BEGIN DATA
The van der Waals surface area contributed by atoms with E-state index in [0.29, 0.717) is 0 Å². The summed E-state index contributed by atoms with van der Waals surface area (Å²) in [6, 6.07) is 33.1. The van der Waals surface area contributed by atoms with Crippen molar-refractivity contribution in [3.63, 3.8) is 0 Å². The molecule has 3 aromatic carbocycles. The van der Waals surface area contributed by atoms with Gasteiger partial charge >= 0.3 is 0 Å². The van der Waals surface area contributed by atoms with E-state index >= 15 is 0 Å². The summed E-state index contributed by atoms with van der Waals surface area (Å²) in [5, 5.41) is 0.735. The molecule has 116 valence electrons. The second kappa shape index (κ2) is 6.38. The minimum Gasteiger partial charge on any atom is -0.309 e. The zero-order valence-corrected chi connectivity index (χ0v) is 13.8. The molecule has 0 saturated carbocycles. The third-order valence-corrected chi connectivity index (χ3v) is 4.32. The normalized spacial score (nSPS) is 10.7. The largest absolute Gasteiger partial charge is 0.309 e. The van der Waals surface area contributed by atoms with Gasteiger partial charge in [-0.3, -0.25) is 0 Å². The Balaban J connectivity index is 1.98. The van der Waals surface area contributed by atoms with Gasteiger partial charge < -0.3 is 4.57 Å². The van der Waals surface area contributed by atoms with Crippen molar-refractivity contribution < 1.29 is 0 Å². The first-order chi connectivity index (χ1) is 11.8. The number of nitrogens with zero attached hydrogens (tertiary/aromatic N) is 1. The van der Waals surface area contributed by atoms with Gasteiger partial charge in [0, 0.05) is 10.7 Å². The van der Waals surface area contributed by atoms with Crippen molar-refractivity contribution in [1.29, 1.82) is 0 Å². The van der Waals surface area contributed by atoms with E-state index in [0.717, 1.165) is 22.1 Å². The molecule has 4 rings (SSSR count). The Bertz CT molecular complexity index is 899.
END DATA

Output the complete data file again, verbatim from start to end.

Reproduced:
The van der Waals surface area contributed by atoms with E-state index in [0.29, 0.717) is 0 Å². The summed E-state index contributed by atoms with van der Waals surface area (Å²) in [6, 6.07) is 33.1. The van der Waals surface area contributed by atoms with Crippen molar-refractivity contribution in [3.63, 3.8) is 0 Å². The molecule has 3 aromatic carbocycles. The van der Waals surface area contributed by atoms with Gasteiger partial charge >= 0.3 is 0 Å². The van der Waals surface area contributed by atoms with E-state index >= 15 is 0 Å². The summed E-state index contributed by atoms with van der Waals surface area (Å²) in [5, 5.41) is 0.735. The molecule has 116 valence electrons. The second kappa shape index (κ2) is 6.38. The minimum Gasteiger partial charge on any atom is -0.309 e. The zero-order valence-corrected chi connectivity index (χ0v) is 13.8. The molecule has 0 saturated carbocycles. The third-order valence-corrected chi connectivity index (χ3v) is 4.32. The normalized spacial score (nSPS) is 10.7. The largest absolute Gasteiger partial charge is 0.309 e. The van der Waals surface area contributed by atoms with Gasteiger partial charge in [-0.3, -0.25) is 0 Å². The Balaban J connectivity index is 1.98. The van der Waals surface area contributed by atoms with Gasteiger partial charge < -0.3 is 4.57 Å². The van der Waals surface area contributed by atoms with Crippen molar-refractivity contribution < 1.29 is 0 Å². The first-order chi connectivity index (χ1) is 11.8. The number of nitrogens with zero attached hydrogens (tertiary/aromatic N) is 1. The van der Waals surface area contributed by atoms with Gasteiger partial charge in [0, 0.05) is 10.7 Å². The van der Waals surface area contributed by atoms with Crippen molar-refractivity contribution in [1.29, 1.82) is 0 Å². The van der Waals surface area contributed by atoms with E-state index in [0.717, 1.165) is 22.1 Å². The molecule has 4 rings (SSSR count). The Bertz CT molecular complexity index is 899.